Home Albums Album Review: Sage – Anno Domini 1573

Album Review: Sage – Anno Domini 1573

10 min read
Comments Off on Album Review: Sage – Anno Domini 1573

SAGE are a Croatian power metal band formed in 2013. Their debut album, Anno Domini 1573, (out on Rockshots Records) is a concept album based on Croatia’s peasant’s revolt of 1573 and will be released on 21 September 2018.

The album opens with “Rivers Will Be Full of Blood”. The song introduces the listener to the theatrical nature of the album with a gloomy, atmospheric intro. This eventually breaks into a fast, intricate song with soaring, almost Serj Tankian-esque vocals.

“Rebellion” follows, it’s got a powerful, stomping intro, operatic vocals and hooky riffs. The lead guitar playing is great, and I felt that the vocals really shine on this song, overall a really good track.
“Wolf Priest” has a slower, more melodic intro with stabbing, syncopated, echoey guitars. There’s a nice riff with squealing pinch harmonics. The vocal harmonies in the incredibly melodic, hooky chorus stood out.

“Dragonheart” again features a syncopated intro. The fuzzy, driven bass guitar really carries this song. It’s a nice change of pace and show’s SAGE’s range. The vocals are powerful as usual and there’s a nice tapped solo. One thing to note, this song introduces what will become a recurring vocal effect. I appreciate the experimentation, but in this song (and others on the album) it felt unnecessary and didn’t really add anything to the overall sound.

“Two Souls” features a quiet, electronic intro. You’ll have noticed by now that almost every song has a distinct intro section. Not just a brief, two second intro, more often than not there’s a longer, extended intro that sets up the tone and feel of the rest of the song. I actually enjoyed this. It made the songs feel more unique, giving them a sense of character and individualism and (as we’ll see later) the use of sample’s and sound effects help to build the story that SAGE are trying to tell. The vocals eventually come in hot. The song builds up a little but ultimately remains pretty laid back. The drums really stood out to me. It’s rhythmically pleasing, and the drummer really shows off his chops.

“Blacksmith’s Tale” utilises theatrical sound effects to build a sense of atmosphere and scale. The drinking of metal is a small detail, but I thought it gave the song a little something extra. There’s a beefy riff and stabbing, broken rhythms. There’s also a nice string section. “Man of Sorrow” again features an atmospheric intro. There’s spoken-word style vocals in the verse sections and you get a real sense of storytelling. There’s nice rhythm changes and the whole thing feels like a journey. “Join Us” breaks the mould a little bit and jumps straight in, skipping the expected intro. It’s fast and abrasive and features a range of rhythm and tempo changes. It’s a well layered song, each instrument given space to shine, particularly the drums and bass, mainly due to the rhythmic nature of the song. There’s also a frantic, electro-synth style section that again shows the range of the band.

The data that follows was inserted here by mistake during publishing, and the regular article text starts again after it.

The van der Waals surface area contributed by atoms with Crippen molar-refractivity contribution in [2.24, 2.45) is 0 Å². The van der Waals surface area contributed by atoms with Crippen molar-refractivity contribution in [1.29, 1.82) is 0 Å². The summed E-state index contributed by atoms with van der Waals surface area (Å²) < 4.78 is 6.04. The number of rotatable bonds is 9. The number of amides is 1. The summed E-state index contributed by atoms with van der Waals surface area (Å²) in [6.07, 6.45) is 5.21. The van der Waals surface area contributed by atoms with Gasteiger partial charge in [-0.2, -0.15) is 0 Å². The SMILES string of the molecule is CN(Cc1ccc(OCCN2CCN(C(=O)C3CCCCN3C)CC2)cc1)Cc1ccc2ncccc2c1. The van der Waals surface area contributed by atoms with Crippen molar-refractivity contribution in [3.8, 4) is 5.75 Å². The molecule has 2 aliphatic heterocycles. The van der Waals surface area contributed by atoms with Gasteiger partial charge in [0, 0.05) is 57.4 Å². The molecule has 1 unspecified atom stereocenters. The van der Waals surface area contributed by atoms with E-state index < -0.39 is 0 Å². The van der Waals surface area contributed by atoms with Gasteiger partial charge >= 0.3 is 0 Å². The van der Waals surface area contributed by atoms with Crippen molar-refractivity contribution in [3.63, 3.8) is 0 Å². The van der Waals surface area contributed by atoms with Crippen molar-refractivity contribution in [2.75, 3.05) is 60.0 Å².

“Treason” opens with a twinkling intro before a groovy riff comes in below it. It’s a strange contrast in styles, but it more or less works. Not the best song overall, pretty generic, but the solo is decent and the kind of breakdown section was enjoyable.

“Battle” starts with what I assume is a flute solo. I’m not really sure what the instrument is but it doesn’t sound good. The actual melody is decent but the sound is really not. The song does get progressively better though. Being more than 7 minutes in length, it has time to grow and flow through a range of different styles. The vocals are impressive throughout and the band experiments with a wide range of instruments, most of which help to create a medieval atmosphere. There’s some really enjoyable solos as well and overall it’s a very good song.


“Heaven Open your Gates” the final track, opens with regal, angelic sounding choir vocals. It’s a nice touch but they go on for about a minute and half, which felt like a little too long. The song itself features some nice clean guitar playing and has a real laidback feel. There’s some stabbing guitars that add dynamics and it eventually builds up to a huge finale with a monster guitar solo before falling away to more choir vocals, concluding the album.

Overall, I think Anno Domini 1573 is a good album. It’s certainly got some issues, but in general I enjoyed it. It certainly does it’s job as a concept album, you definitely get a real sense of storytelling throughout and the use of sound effects and period appropriate instruments (for the most part) really enhance that. Rhythmically the album is excellent, the drumming and bass playing impressed me throughout. The vocals highlight what is a full and layered sound on an album that is definitely worth a listen.

Track Listing:
1 Rivers Will Be Full of Blood
2 Rebellion
3 Wolf Priest
4 Dragon Heart
5 Two Souls
6 Blacksmith’s Tale
7 Man Of Sorrow
8 Join Us
9 Treason
10 Battle
11 Heaven Open Your Gates

Check out their two first music videos:
Battle – https://www.youtube.com/watch?v=YLV-zauD_OM
Treason – https://www.youtube.com/watch?v=a6XubmEn5EA

Review by Josh Farrell

Load More Related Articles
Load More By admin
Load More In Albums
Comments are closed.

Check Also


In the world of rock'n'roll, ambition should never be a dirty word, and with the huge slic…